The La1 − x Ca x VO4 and La1 − x − y Eu y Ca x VO4 (0 ≤ x, y ≤ 0.2) micro/nanosized powders were prepared by aqueous nitrate–citrate sol–gel synthesis. Phase composition of the sample depends on the x and y values.

The La0.9Ca0.1VO4 is crystallized in monoclinic structure up to the x = 0.1.

The La0.9Eu0.05Ca0.05VO4 sample was also attributed to the monoclinic structure.

Increasing concentration of europium, Eu3+, and calcium ions, Ca2+, in La1 − x − y Eu y Ca x VO4 solid solutions leads to the change of the crystal structure, and subsequently, stabilization of the tetragonal phase takes place.

Phase transformation and especially Ca2+ ions influence IR spectroscopy and luminescence behavior of studied compounds, as Ca2+ ions impact both on VO4 3− molecular groups and La3+ and Eu3+ ions.

Emission of the La1 − x Ca x VO4 samples consists of wide bands in the 450–800 nm spectral range. These bands were ascribed to electron transitions in the distorted VO4 3− vanadate groups.

Emission of the La1 − x − y Eu y Ca x VO4 samples is observed in the 550–730 nm spectral range, and it consists of narrow spectral lines. These lines are caused by the 5D0 → 7FJ electron transitions in the Eu3+ ions. The Eu3+ ions form two types of emission centers in the samples under study. The assumption was made that type I centers are formed by the Eu3+ ions in their regular positions in the crystal lattice, while the type II centers have complex structure and they consists of Eu3+ ions, Ca2+ cations, and oxygen vacancies.







Rare earth


Scanning electron microscopy


X-ray diffraction



The authors thank the leaders and people of the “NanoMedTech LLC” company (Kyiv, Ukraine), who provided modern SEM equipment for the study samples, for their help during the study. Authors are grateful to Leading Engineer Iryna Nedielko (Taras Shevchenko National University of Kyiv) for her help in the XRD measurements.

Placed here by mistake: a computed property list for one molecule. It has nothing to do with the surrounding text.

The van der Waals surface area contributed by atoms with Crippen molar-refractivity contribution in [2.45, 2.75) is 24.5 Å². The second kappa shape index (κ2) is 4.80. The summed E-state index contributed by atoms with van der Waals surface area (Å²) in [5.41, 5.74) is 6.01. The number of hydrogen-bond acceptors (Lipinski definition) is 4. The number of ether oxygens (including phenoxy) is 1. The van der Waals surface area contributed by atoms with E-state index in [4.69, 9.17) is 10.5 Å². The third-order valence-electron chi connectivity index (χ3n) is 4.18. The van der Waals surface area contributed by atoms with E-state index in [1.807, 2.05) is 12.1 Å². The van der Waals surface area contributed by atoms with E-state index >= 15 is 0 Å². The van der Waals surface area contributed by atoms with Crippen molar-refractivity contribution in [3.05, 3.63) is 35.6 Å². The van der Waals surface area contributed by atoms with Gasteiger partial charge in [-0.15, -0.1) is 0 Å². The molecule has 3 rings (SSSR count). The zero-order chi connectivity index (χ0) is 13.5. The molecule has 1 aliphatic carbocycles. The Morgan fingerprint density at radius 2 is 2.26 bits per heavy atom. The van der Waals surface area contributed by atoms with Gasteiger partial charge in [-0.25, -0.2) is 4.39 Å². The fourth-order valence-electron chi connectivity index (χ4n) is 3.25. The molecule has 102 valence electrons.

Publication is based on the research provided by the grant support of the State Fund for Fundamental Research (project F64/44-2016).

Authors’ Contributions

SN contributed to the development of strategy of the work and its scientific management, luminescent SEM study, and processing and discussion of the measurement results. OCh contributed to the luminescent spectra measurements, processing and analysis of taken results, and discussion of luminescence and IR spectroscopy results. SAN contributed to the development of strategy of the chemical part of this work and its scientific management, synthesis adjustment, and analysis of IR spectroscopy and XRD results. AS contributed to the solution for synthesis and samples’ preparation, IR spectroscopy measurement and processing of measurement results, XRD study, and processing and analysis of their results. TV contributed to the study, analysis, and discussion of the synthesis results, IR spectroscopy and XRD study, and discussion of the measurement results. All authors read and approved the final manuscript.

Competing Interests

The authors declare that they have no competing interests.

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Authors’ Affiliations

Faculty of Physics, Taras Shevchenko National University of Kyiv
Faculty of Chemistry, Taras Shevchenko National University of Kyiv